According to “A History of Valentine’s Day Cards in America” by T.M. Wilson, in 1847 Esther Howland was the first to mass-produce Valentine’s Day cards. She made them out of lace, paint and expensive paper, and each one was individually written by a skilled calligrapher. The average card sold for $7.50 while others cost as much as $50. If 10 cents in 1847 would be equivalent to $3.74 today, how much would the average card and most expensive card have cost today?

*Since we are given a ratio of 10 cents to $3.74, we can set up 2 more ratios to find what $7.50 and $50 would convert to. Just remember to convert 10 cents to $0.10 before beginning. An extended proportion would say that 0.10/3.74 = 7.50/x = 50/y. By cross-multiplying and solving for x and y, we would see people were spending what would be equivalent to $***280.50*** and $***1,870 ***for us today!*

Kelly decided to celebrate Valentine’s Day for an entire month. She started giving her Valentine 1 candy heart on Jan. 14th, 2 candy hearts on Jan. 15th, 4 candy hearts on Jan. 16th, and continued doubling the number of hearts each day until Feb. 14th. If 200 candy hearts come in a bag, how many bags of candy hearts would Kelly need just for Feb. 14th?

*This is an exponential growth problem that shows how quickly an amount can grow when repeatedly doubled. The first day, she gave 1 candy. The second day, she gave 1 × 2 candies. The third day, she gave 1 × 2 × 2 candies. She will keep multiplying by 2 until she gets to the 32 ^{nd} day. Therefore, the amount of candy she’ll need just for Feb. 14^{th} is 1 × 2^{31}. This is 2,147,483,648 pieces of candy. Dividing this by 200 for each bag of candy means she’ll need *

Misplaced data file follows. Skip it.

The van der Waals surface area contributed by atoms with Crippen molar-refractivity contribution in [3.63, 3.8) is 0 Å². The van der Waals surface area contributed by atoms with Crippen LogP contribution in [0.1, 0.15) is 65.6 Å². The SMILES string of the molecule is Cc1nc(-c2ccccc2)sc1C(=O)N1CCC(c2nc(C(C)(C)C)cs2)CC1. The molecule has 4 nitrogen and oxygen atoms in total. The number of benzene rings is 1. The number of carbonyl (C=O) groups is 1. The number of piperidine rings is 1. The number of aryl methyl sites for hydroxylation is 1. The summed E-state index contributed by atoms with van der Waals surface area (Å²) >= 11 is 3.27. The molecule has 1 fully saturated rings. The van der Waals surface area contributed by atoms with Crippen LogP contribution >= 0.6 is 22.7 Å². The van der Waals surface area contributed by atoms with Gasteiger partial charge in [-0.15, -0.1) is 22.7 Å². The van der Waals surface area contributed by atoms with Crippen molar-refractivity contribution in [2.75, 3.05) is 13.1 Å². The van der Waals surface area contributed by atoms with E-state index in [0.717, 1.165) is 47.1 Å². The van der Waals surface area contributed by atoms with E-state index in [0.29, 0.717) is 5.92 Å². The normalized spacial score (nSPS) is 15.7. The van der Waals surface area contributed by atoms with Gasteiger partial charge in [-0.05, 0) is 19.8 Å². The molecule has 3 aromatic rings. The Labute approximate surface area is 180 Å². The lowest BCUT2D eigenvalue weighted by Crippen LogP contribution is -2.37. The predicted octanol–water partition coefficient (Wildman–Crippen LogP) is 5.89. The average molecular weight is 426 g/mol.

**10,737,419***bags just to cover Valentine’s Day!*

For Valentine’s Day, Kevin wanted to send Mary Beth 11 balloons, since that was her favorite number. In the store, plain-colored balloons cost $0.75, multi-colored balloons cost $1.30, and extra-large balloons cost $1.50. How many different combinations of 11 balloons can Kevin buy if he only has $12.00?

*Making an orderly chart may be the best way to approach this problem. Start with buying as many of the extra-large balloons as possible, then methodically subtract an extra-large balloon, and so on. Though he can afford 8 extra-large balloons, he then could not afford 3 more to make the 11 balloons needed, So, the most extra-large balloons he can afford is 5 ($7.50), leaving him just enough to buy 6 plain-colored balloons ($4.50). Then, find possibilities with 4 extra-large balloons. Notice exchanging a multi-colored balloon for a plain-colored balloon raises the cost $0.55. This may help when determining possibilities and finding patterns. Eventually, you will find ***24 ***possible combinations!*

**♦ Page 1 of the linked PDF contains PROBLEMS & SOLUTIONS.**

**Page 2 contains ONLY PROBLEMS. ♦**